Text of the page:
Ski Base is one of the retail shops allowing foot traffic to enter the store. Soranne Floarea/The Free Press

Elk Valley businesses reopen after months of closures

Opening with restrictions, local services keep health and safety a priority

As British Columbia moves into the second phase of the restart plan, a number of services and businesses throughout the Elk Valley are slowly beginning to open their doors. Pubs, restaurants, hair and nail salons, spas, various clinics, and other operations have all been given the go ahead to open their doors.

According to Brad Parsell, executive director of the Fernie Chamber of Commerce, WorkSafeBC collects and distributes all information regarding regulations. While businesses must focus on responsible returns to business, most WorkSafeBC recommendations are suggestions rather than laws with punitive consequences. It therefore remains in the hands of businesses to decide whether or not they open, and how to go about it.

“Businesses are on top of it, they are taking it seriously and they are following direction from the province and WorkSafeBC. But people do need to keep in mind that each business is going to have a slightly different approach within the guidelines, and that’s okay. As long as they are keeping their staff and customers safe, that is the number one thing,” said Parsell.

Although many recommendations are industry specific, WorkSafeBC’s website states that all employers must create COVID-19 safety plans outlining new standards. The plans must follow six definite steps, including assessing risk, implementing measures and policies to reduce that risk, developing communication plans and training, and monitoring the situation.

On May 15, the office of the provincial health officer disseminated an order stating that locations serving meals and drinks must remain under 50 per cent capacity. Tables can no longer exceed six patrons, and two metres must remain between tables at all times. When possible, employers are to retain contact information of at least one member of each party for 30 days, should there be a need for contact tracing. Other recommendations given to pubs, restaurants and cafes include the removal of self serve stations, pre-pouring water, removing one chair per table to allow for the server to further distance themselves, eliminating high touch table top items, sanitizing regularly, and using digital menu boards when possible.

One dining establishment that recently resumed operations given those recommendations is The Fernie Hotel and Pub, which opened on May 22. Offering a limited menu of dine in options and reduced hours, The Fernie lowered their capacity and spaced all tables apart to allow for distancing. Staff must sanitize all surfaces touched by clients every half hour, as well as request that customers enter and exit the establishment through different doors.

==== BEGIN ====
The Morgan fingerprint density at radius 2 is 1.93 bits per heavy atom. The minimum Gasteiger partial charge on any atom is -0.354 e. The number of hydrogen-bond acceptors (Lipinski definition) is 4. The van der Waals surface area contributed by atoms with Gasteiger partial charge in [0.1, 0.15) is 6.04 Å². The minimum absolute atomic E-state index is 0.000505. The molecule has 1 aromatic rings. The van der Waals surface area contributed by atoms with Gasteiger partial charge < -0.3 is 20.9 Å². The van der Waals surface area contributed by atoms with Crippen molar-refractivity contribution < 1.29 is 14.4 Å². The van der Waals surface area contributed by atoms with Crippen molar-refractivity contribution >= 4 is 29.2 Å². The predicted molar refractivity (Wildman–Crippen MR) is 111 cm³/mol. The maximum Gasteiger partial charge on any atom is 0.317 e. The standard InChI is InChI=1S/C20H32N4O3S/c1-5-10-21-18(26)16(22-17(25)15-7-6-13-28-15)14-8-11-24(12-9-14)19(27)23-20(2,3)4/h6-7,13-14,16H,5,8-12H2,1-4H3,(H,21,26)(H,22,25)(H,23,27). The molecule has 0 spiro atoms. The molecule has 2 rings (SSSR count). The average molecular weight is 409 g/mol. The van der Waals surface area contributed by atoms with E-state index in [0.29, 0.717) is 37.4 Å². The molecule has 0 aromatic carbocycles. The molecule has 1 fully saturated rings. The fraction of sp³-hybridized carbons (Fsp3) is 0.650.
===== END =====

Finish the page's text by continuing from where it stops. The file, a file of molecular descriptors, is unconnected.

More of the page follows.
While retail shops were never mandated to fully close, WorkSafeBC suggests implementing a variety of protocols to ensure the health and safety of customers and employees. Occupancy limits and changes to store layout are recommended to allow for distancing, as is the restocking of shelves prior to operating hours. WorkSafeBC also suggests modifying customer interaction, minimizing physical contact, and implementing regulations surrounding fitting rooms.

Many local retail shops are currently accepting walk in traffic but maintaining restrictions on capacity in an effort to encourage social distancing.

On May 19, the provincial health officer also cancelled the order to close personal service establishments. Upon opening, such locations must follow guidance outlined by WorkSafeBC, including the elimination of large bookings, establishing procedures around clients entering the premise, and using personal protective equipment when distancing is not possible. Reducing the sharing of tools and equipment, using single use items when feasible, establishing proper hygiene practices, and enhancing disinfecting and cleaning procedures is also suggested.

To abide by these new protocols, many local spas and salons have decreased their bookings and implemented scrupulous sanitation and distancing practices. For instance, following guidelines set forth by the College of Massage Therapists of BC, Spa 901 limited many of their services. Through the pandemic, they no longer offer couples massages, group bookings, facials, eyelash tinting, body exfoliation, makeup application, or lower face waxing.

Physical barriers should be used at counters, proper signage implemented, and hygienic practices taken seriously. Specific to museums and art galleries, WorkSafeBC’s website states that such businesses are to restrict events and visits to 50 people or less, while ensuring adequate spacing between patrons at all times. In addition, WorkSafeBC urges museums and galleries to consider switching to self guided tours, no contact displays, and allowing for increased circulation of outdoor air.

WorkSafeBC suggests libraries also implement occupancy limits, encourage the use of digital services, and ensure interior areas allow for social distancing at all times. They also recommend providing physical barriers at desks, providing hand sanitizer, and implementing one way aisles, among other suggestions.

Healthcare professionals will see an increased focus on disinfection, hygiene and physical distancing. In person meetings will be limited and interior spaces reorganized.

For more information on WorkSafeBC’s general recommendations to business owners, head to Worksafebc.com/en/about-us/covid-19-updates/covid-19-returning-safe-operation.



reporter@thefreepress.ca

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